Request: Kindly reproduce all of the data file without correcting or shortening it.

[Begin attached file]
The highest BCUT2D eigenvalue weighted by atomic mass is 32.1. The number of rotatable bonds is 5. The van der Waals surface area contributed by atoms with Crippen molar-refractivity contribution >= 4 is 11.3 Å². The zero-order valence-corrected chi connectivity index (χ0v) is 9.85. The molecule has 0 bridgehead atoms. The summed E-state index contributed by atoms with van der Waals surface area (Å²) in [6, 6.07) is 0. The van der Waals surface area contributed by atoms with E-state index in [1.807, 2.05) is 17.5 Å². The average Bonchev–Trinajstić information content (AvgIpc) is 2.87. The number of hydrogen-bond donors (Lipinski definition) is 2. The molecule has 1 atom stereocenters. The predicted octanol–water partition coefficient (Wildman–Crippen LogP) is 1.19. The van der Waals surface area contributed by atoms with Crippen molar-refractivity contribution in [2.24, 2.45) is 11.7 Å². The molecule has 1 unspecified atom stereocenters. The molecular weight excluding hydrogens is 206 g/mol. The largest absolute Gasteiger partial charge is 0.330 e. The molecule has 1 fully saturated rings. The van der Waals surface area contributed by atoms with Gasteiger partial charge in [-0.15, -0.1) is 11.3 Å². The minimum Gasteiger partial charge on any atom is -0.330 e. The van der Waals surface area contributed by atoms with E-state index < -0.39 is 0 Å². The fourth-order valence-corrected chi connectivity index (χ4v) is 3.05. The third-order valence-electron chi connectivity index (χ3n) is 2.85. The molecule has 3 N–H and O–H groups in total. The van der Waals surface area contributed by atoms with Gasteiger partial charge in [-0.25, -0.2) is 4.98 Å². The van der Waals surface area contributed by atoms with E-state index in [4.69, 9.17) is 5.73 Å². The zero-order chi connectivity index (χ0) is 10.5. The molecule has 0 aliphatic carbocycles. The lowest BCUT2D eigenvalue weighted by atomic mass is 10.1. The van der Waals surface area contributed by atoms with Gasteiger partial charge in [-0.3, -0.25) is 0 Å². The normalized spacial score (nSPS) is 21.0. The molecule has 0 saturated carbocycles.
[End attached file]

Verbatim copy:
The highest BCUT2D eigenvalue weighted by atomic mass is 32.1. The number of rotatable bonds is 5. The van der Waals surface area contributed by atoms with Crippen molar-refractivity contribution >= 4 is 11.3 Å². The zero-order valence-corrected chi connectivity index (χ0v) is 9.85. The molecule has 0 bridgehead atoms. The summed E-state index contributed by atoms with van der Waals surface area (Å²) in [6, 6.07) is 0. The van der Waals surface area contributed by atoms with E-state index in [1.807, 2.05) is 17.5 Å². The average Bonchev–Trinajstić information content (AvgIpc) is 2.87. The number of hydrogen-bond donors (Lipinski definition) is 2. The molecule has 1 atom stereocenters. The predicted octanol–water partition coefficient (Wildman–Crippen LogP) is 1.19. The van der Waals surface area contributed by atoms with Crippen molar-refractivity contribution in [2.24, 2.45) is 11.7 Å². The molecule has 1 unspecified atom stereocenters. The molecular weight excluding hydrogens is 206 g/mol. The largest absolute Gasteiger partial charge is 0.330 e. The molecule has 1 fully saturated rings. The van der Waals surface area contributed by atoms with Gasteiger partial charge in [-0.15, -0.1) is 11.3 Å². The minimum Gasteiger partial charge on any atom is -0.330 e. The van der Waals surface area contributed by atoms with E-state index < -0.39 is 0 Å². The fourth-order valence-corrected chi connectivity index (χ4v) is 3.05. The third-order valence-electron chi connectivity index (χ3n) is 2.85. The molecule has 3 N–H and O–H groups in total. The van der Waals surface area contributed by atoms with Gasteiger partial charge in [-0.25, -0.2) is 4.98 Å². The van der Waals surface area contributed by atoms with E-state index in [4.69, 9.17) is 5.73 Å². The zero-order chi connectivity index (χ0) is 10.5. The molecule has 0 aliphatic carbocycles. The lowest BCUT2D eigenvalue weighted by atomic mass is 10.1. The van der Waals surface area contributed by atoms with Gasteiger partial charge in [-0.3, -0.25) is 0 Å². The normalized spacial score (nSPS) is 21.0. The molecule has 0 saturated carbocycles.